This week is National School Choice Week, and Reason will be highlighting the ways in which expanding K-12 educational opportunities for children and parents can make schools better and more innovative. And we'll be documenting various ways in which traditional school districts are imploding despite spending more and more money on a per-pupil basis.
Which brings us to Detroit, a city whose schools are facing sick-outs by teachers complaining about many things, including the shoddy quality of physical plant (this, despite spending something like $14,400 on average per pupil).
Earlier this month, The Detroit News reported that starting in February, the district will be spending equal amounts on debt service and salary and benefits:
That is simply amazing and points to long-term financial mismanagement that is almost certainly too far gone to ever rectify. From the News' account:
Financial analysts say the skyrocketing debt payments owed to the state expose an unprecedented amount of money being diverted from classroom instruction to pay off past debts, even as the city school system eliminates 100 central office jobs this month.
The Detroit district's payments on old debts — some dating back a decade or longer —amount to $3,019 of the $7,296 per student grant the district will receive from the state this school year, a Detroit News analysis of public records shows.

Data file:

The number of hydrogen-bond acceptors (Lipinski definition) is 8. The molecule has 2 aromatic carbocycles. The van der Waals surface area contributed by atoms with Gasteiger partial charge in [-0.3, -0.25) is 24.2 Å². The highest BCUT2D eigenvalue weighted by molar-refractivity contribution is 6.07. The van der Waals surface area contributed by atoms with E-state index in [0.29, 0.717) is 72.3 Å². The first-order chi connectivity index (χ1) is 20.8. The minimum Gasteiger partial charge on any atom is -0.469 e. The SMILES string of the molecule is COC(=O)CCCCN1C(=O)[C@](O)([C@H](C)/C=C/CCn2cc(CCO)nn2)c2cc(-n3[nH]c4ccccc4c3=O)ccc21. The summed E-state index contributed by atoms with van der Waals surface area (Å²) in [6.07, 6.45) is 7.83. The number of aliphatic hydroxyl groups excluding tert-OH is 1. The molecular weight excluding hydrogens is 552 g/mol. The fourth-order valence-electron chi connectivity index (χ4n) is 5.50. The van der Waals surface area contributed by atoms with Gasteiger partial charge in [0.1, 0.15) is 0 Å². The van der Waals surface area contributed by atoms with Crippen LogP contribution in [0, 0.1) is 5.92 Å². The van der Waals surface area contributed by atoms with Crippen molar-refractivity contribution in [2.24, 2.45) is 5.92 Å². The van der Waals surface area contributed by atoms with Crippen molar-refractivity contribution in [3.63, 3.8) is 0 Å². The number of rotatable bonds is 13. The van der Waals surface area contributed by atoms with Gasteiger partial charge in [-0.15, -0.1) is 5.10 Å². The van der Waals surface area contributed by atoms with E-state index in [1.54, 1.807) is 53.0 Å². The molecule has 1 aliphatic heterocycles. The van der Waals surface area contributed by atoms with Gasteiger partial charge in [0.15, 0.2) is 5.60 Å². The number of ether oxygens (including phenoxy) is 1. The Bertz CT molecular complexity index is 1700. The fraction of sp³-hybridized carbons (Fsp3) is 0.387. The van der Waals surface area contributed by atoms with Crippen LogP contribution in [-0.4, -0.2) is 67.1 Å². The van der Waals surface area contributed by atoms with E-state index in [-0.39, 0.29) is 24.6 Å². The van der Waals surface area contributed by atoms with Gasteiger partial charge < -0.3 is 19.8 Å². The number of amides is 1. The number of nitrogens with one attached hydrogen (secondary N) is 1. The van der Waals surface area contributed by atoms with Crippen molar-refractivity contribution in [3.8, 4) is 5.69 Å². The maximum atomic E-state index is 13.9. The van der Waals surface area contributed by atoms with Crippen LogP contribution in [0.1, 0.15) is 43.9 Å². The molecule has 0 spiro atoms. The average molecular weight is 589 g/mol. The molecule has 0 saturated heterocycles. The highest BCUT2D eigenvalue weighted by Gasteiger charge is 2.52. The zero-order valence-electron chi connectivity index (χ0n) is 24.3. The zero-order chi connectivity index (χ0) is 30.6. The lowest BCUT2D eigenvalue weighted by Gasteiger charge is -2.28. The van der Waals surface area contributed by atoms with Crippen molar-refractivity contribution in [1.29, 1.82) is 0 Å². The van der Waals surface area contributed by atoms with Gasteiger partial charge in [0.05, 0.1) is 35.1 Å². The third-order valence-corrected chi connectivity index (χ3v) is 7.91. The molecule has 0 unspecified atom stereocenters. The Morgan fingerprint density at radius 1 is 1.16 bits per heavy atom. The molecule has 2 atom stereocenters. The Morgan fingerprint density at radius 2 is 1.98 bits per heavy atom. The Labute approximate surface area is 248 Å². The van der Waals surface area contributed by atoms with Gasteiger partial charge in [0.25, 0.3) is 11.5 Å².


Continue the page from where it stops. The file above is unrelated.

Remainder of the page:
"That's $3,000 that isn't available for each kid this year, and it pays for the education of kids 10 to 15 years ago," said Craig Thiel, senior research associate at the Citizens Research Council of Michigan. "They're as close as they've ever been to being insolvent, where you've got multiple bills that are owed to the state that have gone unpaid."
Needless to say, the state is the only available lender to the district and the money it's paying on debt interest only means other bills aren't getting paid:
To avoid a default, the district has made the debt payments before honoring bills for vendors and employee pensions. DPS owes the state's school employee pension system $114 million — a bill that's expected to top $157 million by July.
The district has another $40 million in vendor bills that are more than 90 days past due, Demetriou said.
Unsurprisingly, the district's administrative costs are the highest in Michigan—the sort of management that creates such a situation doesn't come cheap.
Going forward, Detroit (and other districts with similar if not as pressing debt-service and related costs) would benefit from switching to "student-based budgeting," where federal, state, and local dollars follow the individual student to whatever school he or she enrolls in. Such a plan gives extra dollars for learning disabilities, English as a second language, and other situations that call for added instruction. In its most committed form, student-based budgeting (sometimes called "backpack funding") creates a system by which individual schools compete for student dollars and, more importantly, are responsible for all the administrative costs of their own schools. It effectively removes "the district" as the focus of delivering education. That's a good thing, as large districts are rarely if ever paragons of managerial efficiency and competency.
The history of simply plowing more money into education has failed to raise test scores or equalize outcomes among low-income and higher-income students and there's no reason to believe anything short of creating a different power dynamic—one that puts power in the hands of students—will change any of that, including insane and unsustainable district finances.
For more on National School Choice Week, go here.